Publishers don’t just need to identify the practical benefits of AI; they must also learn first-hand what its limits are. In an era of unprecedented amounts of content, all publishers will at some point need to answer a fundamental question: what types of content should be produced by AI, and what should remain in human hands?

Another key challenge will be to encourage/persuade editorial teams to embrace the new technology. There is one big misunderstanding: if used correctly, AI can actually help editors rather than replacing them. For example, it can take care of tedious, repetitive tasks, allowing journalists to spend more time generating stories.

In shrinking newsrooms, many editors are having to take on extra duties such as creating social media posts. This leaves less time to research, write, and even break stories, let alone embark on lengthy investigative projects.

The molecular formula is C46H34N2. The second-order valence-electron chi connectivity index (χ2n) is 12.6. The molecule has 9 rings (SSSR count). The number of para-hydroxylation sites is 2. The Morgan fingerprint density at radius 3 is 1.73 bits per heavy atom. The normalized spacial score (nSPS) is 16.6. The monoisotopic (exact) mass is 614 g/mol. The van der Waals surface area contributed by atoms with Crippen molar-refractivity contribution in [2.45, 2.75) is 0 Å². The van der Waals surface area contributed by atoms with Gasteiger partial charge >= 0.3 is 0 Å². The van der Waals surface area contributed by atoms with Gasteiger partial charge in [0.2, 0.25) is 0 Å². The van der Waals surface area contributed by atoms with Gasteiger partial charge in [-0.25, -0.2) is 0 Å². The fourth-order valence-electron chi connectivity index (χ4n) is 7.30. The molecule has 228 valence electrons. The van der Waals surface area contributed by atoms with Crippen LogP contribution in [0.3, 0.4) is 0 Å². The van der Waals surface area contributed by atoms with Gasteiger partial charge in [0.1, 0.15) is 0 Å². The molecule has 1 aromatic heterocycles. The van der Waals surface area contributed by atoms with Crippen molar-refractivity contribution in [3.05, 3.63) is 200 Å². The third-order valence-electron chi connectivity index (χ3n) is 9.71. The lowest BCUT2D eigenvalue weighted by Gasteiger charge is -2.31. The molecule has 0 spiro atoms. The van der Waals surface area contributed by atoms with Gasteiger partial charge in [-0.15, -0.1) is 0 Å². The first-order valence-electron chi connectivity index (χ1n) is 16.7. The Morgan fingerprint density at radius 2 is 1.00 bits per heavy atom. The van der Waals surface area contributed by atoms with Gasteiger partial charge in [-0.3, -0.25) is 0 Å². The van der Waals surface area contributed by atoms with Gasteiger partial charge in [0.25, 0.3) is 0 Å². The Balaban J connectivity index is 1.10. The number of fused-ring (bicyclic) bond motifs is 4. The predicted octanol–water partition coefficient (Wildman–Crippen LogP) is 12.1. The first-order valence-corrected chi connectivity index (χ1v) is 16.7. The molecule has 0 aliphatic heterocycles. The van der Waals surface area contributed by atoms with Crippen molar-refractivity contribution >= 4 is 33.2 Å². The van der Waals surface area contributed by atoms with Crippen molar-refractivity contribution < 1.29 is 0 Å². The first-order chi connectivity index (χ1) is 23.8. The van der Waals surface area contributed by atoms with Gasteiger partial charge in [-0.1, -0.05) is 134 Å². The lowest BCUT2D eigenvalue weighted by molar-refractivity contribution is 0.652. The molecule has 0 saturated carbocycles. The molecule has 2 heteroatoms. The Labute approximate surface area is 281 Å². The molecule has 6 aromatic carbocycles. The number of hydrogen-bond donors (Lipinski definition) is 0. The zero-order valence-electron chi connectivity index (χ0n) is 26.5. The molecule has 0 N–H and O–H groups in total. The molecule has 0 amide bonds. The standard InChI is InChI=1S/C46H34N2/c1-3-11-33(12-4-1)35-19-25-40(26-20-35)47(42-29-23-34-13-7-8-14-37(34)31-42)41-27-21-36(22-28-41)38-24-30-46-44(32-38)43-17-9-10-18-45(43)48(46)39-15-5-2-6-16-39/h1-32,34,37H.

In short, gen AI can – if implemented in the right way – free up journalists to again focus on what they do best, what they actually became journalists for, rather than getting bogged down with other tasks.

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Select and enter your email address Weekly insight into the big strategic issues affecting the future of the news industry. Essential reading for media leaders every Thursday. Your morning brew of news about the world of news from Press Gazette and elsewhere in the media. Sent at around 10am UK time. Our weekly does of strategic insight about the future of news media aimed at US readers. A fortnightly update from the front-line of news and advertising. Aimed at marketers and those involved in the advertising industry.
  • Business owner/co-owner
  • CEO
  • COO
  • CFO
  • CTO
  • Chairperson
  • Non-Exec Director
  • Other C-Suite
  • Managing Director
  • President/Partner
  • Senior Executive/SVP or Corporate VP or equivalent
  • Director or equivalent
  • Group or Senior Manager
  • Head of Department/Function
  • Manager
  • Non-manager
  • Retired
  • Other
Visit our privacy Policy for more information about our services, how Progressive Media Investments may use, process and share your personal data, including information on your rights in respect of your personal data and how you can unsubscribe from future marketing communications.